woodland vole


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woodland vole

n.
American Heritage® Dictionary of the English Language, Fifth Edition. Copyright © 2016 by Houghton Mifflin Harcourt Publishing Company. Published by Houghton Mifflin Harcourt Publishing Company. All rights reserved.
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Other mammals that might be expected are the southern flying squirrel Glaucomys volans, the woodland vole Microtus pinetorum, Norway rat Rattus norvegicus, the river otter Lontra canadensis, and the badger Taxidea taxus.
Similarly, the black and white warbler and woodland vole are deciduous forest affiliates represented by disjunct populations in the study area and adjacent Edwards Plateau.
At this time such eastern regional elements as the sugar maple and woodland vole probably ranged across the area, which lacked continuous tallgrass prairie and evergreen woodland (Martin and Harrell, 1957; Blair, 1958).
Winter trappability was higher than in other seasons, even in the burrowing woodland vole.
Goertz (1971) presented a compelling explanation for the brief surge in woodland vole densities: the extirpation of a local cotton rat population due to extreme winter weather enabled woodland voles to flourish for a year or more.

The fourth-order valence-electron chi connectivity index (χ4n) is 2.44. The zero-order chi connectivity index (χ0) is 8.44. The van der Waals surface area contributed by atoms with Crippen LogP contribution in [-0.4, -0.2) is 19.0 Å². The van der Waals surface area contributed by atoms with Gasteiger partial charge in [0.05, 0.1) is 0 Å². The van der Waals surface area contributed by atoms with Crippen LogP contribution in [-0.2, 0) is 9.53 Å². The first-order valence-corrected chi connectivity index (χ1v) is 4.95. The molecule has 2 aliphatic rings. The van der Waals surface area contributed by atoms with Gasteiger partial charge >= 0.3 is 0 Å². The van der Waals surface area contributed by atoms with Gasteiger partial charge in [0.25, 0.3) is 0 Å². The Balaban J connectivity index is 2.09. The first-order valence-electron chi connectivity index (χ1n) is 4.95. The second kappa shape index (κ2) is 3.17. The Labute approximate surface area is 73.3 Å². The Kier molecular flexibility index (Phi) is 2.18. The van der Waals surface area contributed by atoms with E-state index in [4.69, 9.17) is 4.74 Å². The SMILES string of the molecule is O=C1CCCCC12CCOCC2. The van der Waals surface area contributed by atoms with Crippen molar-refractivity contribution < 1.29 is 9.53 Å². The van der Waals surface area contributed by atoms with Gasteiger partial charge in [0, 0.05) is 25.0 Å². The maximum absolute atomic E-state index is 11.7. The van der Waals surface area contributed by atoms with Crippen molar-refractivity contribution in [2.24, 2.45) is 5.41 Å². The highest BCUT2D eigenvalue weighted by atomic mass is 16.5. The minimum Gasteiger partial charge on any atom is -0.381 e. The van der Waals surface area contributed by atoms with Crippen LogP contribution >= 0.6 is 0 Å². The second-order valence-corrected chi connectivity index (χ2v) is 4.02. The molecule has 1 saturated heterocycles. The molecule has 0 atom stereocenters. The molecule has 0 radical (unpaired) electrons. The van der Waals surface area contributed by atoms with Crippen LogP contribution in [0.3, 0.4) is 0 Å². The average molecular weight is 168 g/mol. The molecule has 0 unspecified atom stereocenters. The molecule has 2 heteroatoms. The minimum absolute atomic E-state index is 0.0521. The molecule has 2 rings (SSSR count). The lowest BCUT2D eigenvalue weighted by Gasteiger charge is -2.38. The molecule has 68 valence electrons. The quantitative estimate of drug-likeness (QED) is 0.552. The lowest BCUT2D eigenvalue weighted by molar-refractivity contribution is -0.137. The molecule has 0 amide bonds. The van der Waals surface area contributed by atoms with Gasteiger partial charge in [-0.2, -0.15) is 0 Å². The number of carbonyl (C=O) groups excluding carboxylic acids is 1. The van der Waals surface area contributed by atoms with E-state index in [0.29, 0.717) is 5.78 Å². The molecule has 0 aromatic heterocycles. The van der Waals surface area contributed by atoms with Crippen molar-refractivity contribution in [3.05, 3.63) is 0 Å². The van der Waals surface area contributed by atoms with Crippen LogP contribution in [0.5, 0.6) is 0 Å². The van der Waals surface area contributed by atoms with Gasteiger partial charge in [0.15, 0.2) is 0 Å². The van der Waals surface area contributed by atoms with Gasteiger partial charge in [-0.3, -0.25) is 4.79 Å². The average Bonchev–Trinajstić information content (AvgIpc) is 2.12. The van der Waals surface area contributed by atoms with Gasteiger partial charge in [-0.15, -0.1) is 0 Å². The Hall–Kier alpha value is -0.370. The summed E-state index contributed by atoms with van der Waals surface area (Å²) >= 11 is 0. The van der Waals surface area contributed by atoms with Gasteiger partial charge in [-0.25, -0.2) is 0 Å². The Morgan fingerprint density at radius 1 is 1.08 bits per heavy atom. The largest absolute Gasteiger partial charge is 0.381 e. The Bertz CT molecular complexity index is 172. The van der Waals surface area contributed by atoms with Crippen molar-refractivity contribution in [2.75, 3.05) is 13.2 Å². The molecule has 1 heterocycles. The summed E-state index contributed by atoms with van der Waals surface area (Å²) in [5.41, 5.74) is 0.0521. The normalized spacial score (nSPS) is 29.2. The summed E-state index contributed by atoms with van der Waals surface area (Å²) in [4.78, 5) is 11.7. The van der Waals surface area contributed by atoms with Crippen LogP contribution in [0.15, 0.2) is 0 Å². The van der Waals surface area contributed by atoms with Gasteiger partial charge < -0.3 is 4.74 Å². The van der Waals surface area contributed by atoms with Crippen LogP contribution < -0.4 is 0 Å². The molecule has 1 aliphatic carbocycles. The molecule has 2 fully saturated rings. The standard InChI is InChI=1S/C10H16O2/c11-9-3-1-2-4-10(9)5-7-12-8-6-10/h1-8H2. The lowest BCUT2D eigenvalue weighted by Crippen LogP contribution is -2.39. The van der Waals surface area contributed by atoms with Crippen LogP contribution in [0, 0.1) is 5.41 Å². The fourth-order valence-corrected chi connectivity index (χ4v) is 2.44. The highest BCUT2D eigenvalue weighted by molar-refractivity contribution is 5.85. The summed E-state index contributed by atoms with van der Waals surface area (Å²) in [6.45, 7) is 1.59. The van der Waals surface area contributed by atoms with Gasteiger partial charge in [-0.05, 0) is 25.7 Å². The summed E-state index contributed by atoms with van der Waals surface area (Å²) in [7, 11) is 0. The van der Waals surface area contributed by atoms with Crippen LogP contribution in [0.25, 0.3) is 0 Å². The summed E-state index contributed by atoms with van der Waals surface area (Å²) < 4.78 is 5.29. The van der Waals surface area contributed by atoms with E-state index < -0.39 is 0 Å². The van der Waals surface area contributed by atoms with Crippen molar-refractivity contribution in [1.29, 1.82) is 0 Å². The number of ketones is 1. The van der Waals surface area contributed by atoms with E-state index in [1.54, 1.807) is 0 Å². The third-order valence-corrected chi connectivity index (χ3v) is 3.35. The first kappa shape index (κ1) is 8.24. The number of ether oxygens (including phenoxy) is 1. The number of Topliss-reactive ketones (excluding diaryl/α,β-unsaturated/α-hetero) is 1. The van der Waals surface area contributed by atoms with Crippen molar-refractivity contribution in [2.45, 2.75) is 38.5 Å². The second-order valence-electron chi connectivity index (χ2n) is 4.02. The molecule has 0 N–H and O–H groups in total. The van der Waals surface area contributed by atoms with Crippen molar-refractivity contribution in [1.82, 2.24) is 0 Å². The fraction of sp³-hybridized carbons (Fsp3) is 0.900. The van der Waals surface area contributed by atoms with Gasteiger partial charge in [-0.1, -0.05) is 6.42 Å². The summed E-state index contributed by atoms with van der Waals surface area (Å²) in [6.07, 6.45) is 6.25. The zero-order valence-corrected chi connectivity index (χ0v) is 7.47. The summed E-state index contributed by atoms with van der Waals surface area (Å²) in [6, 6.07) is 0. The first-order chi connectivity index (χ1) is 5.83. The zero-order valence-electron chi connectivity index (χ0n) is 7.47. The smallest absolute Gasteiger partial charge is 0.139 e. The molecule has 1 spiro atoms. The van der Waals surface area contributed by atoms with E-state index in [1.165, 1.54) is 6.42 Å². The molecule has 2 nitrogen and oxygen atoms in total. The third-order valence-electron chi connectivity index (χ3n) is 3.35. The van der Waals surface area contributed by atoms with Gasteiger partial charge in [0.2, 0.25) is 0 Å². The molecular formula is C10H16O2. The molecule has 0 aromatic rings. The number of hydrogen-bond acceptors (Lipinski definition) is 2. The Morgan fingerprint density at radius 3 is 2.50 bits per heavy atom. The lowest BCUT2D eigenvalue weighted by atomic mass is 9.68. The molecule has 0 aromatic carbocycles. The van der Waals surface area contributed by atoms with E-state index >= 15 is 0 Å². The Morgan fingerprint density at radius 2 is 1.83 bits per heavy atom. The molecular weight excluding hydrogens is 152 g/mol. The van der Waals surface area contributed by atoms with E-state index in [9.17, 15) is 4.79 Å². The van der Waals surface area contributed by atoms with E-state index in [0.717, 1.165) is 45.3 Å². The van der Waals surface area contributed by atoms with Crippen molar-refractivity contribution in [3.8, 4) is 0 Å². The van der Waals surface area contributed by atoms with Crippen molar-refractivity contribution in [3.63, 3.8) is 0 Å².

The prairie vole, woodland vole (Microtus pinetorum), and fox squirrel (Sciurus niger) did not contain any cicada remains in their stomachs.
Prairie and woodland voles are primarily herbivorous (Mumtbrd & Whitaker 1982) and did not feed on cicadas during this study.
Species not previously collected in Newton County were the least shrew (Cryptotis parva), the woodland vole (Microtus pinetorum), and the little brown myotis (Myotis lucifugus).
Lyon reported 22 species: opossum, short-tailed shrew, eastern mole, eastern red bat, eastern cottontail, eastern chipmunk, woodchuck, thirteen-lined ground squirrel, fox squirrel, red squirrel, prairie deer mouse, white-footed mouse, prairie vole, woodland vole, muskrat, Norway rat, house mouse, red fox, raccoon, long-tailed weasel, mink and striped skunk.
These factors were important for woodland voles, Microtus pinetorum (Fisher and Anthony, 1980; Rhodes and Richmond, 1985).
They are also responsible for the decline in woodland voles,mice and shrews.